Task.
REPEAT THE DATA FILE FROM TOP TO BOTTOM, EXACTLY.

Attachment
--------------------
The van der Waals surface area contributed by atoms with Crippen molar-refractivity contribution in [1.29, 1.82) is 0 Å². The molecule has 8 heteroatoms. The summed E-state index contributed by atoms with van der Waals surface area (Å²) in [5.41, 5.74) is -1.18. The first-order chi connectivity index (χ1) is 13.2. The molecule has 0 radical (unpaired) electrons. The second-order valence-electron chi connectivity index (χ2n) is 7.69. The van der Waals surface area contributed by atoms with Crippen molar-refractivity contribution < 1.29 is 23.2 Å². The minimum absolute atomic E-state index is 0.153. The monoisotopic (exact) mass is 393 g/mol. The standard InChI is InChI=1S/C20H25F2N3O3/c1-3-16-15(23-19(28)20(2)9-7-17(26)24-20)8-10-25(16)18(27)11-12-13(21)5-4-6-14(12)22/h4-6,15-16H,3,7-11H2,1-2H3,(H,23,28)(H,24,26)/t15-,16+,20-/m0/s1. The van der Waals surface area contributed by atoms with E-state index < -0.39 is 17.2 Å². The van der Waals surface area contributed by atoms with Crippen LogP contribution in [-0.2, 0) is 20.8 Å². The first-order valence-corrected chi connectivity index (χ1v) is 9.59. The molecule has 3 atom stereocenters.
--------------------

The van der Waals surface area contributed by atoms with Crippen molar-refractivity contribution in [1.29, 1.82) is 0 Å². The molecule has 8 heteroatoms. The summed E-state index contributed by atoms with van der Waals surface area (Å²) in [5.41, 5.74) is -1.18. The first-order chi connectivity index (χ1) is 13.2. The molecule has 0 radical (unpaired) electrons. The second-order valence-electron chi connectivity index (χ2n) is 7.69. The van der Waals surface area contributed by atoms with Crippen molar-refractivity contribution < 1.29 is 23.2 Å². The minimum absolute atomic E-state index is 0.153. The monoisotopic (exact) mass is 393 g/mol. The standard InChI is InChI=1S/C20H25F2N3O3/c1-3-16-15(23-19(28)20(2)9-7-17(26)24-20)8-10-25(16)18(27)11-12-13(21)5-4-6-14(12)22/h4-6,15-16H,3,7-11H2,1-2H3,(H,23,28)(H,24,26)/t15-,16+,20-/m0/s1. The van der Waals surface area contributed by atoms with E-state index < -0.39 is 17.2 Å². The van der Waals surface area contributed by atoms with Crippen LogP contribution in [-0.2, 0) is 20.8 Å². The first-order valence-corrected chi connectivity index (χ1v) is 9.59. The molecule has 3 atom stereocenters.